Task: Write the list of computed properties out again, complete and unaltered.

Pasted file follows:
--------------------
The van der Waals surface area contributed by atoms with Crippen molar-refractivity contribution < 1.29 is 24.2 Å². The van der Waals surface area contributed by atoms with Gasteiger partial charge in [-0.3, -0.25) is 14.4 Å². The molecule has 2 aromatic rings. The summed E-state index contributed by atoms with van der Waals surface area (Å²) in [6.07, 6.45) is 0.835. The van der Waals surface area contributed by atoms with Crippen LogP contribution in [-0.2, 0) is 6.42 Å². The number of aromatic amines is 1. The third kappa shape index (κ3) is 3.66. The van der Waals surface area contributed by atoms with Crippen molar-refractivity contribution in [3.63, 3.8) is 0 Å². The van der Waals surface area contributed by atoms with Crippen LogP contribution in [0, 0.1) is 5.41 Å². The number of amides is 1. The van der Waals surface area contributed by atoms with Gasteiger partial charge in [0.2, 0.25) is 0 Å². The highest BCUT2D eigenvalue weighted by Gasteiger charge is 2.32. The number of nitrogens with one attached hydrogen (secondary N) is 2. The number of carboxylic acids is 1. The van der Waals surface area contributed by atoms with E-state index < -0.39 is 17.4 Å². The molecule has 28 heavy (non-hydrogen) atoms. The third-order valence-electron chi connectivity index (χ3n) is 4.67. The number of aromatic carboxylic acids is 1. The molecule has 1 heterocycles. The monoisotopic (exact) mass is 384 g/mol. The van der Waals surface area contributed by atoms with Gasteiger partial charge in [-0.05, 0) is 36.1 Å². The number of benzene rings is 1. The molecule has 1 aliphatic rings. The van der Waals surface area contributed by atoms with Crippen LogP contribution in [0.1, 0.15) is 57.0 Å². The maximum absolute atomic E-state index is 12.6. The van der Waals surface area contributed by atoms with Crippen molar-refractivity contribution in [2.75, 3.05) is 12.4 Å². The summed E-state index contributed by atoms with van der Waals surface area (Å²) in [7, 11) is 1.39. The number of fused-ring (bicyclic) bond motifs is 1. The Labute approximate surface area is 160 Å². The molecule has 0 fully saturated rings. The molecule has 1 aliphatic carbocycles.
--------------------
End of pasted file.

The van der Waals surface area contributed by atoms with Crippen molar-refractivity contribution < 1.29 is 24.2 Å². The van der Waals surface area contributed by atoms with Gasteiger partial charge in [-0.3, -0.25) is 14.4 Å². The molecule has 2 aromatic rings. The summed E-state index contributed by atoms with van der Waals surface area (Å²) in [6.07, 6.45) is 0.835. The van der Waals surface area contributed by atoms with Crippen LogP contribution in [-0.2, 0) is 6.42 Å². The number of aromatic amines is 1. The third kappa shape index (κ3) is 3.66. The van der Waals surface area contributed by atoms with Crippen molar-refractivity contribution in [3.63, 3.8) is 0 Å². The van der Waals surface area contributed by atoms with Crippen LogP contribution in [0, 0.1) is 5.41 Å². The number of amides is 1. The van der Waals surface area contributed by atoms with Gasteiger partial charge in [0.2, 0.25) is 0 Å². The highest BCUT2D eigenvalue weighted by Gasteiger charge is 2.32. The number of nitrogens with one attached hydrogen (secondary N) is 2. The number of carboxylic acids is 1. The van der Waals surface area contributed by atoms with E-state index < -0.39 is 17.4 Å². The molecule has 28 heavy (non-hydrogen) atoms. The third-order valence-electron chi connectivity index (χ3n) is 4.67. The number of aromatic carboxylic acids is 1. The molecule has 1 heterocycles. The monoisotopic (exact) mass is 384 g/mol. The van der Waals surface area contributed by atoms with Gasteiger partial charge in [-0.05, 0) is 36.1 Å². The number of benzene rings is 1. The molecule has 1 aliphatic rings. The van der Waals surface area contributed by atoms with Crippen LogP contribution in [0.1, 0.15) is 57.0 Å². The maximum absolute atomic E-state index is 12.6. The van der Waals surface area contributed by atoms with Crippen molar-refractivity contribution in [2.75, 3.05) is 12.4 Å². The summed E-state index contributed by atoms with van der Waals surface area (Å²) in [7, 11) is 1.39. The number of fused-ring (bicyclic) bond motifs is 1. The Labute approximate surface area is 160 Å². The molecule has 0 fully saturated rings. The molecule has 1 aliphatic carbocycles.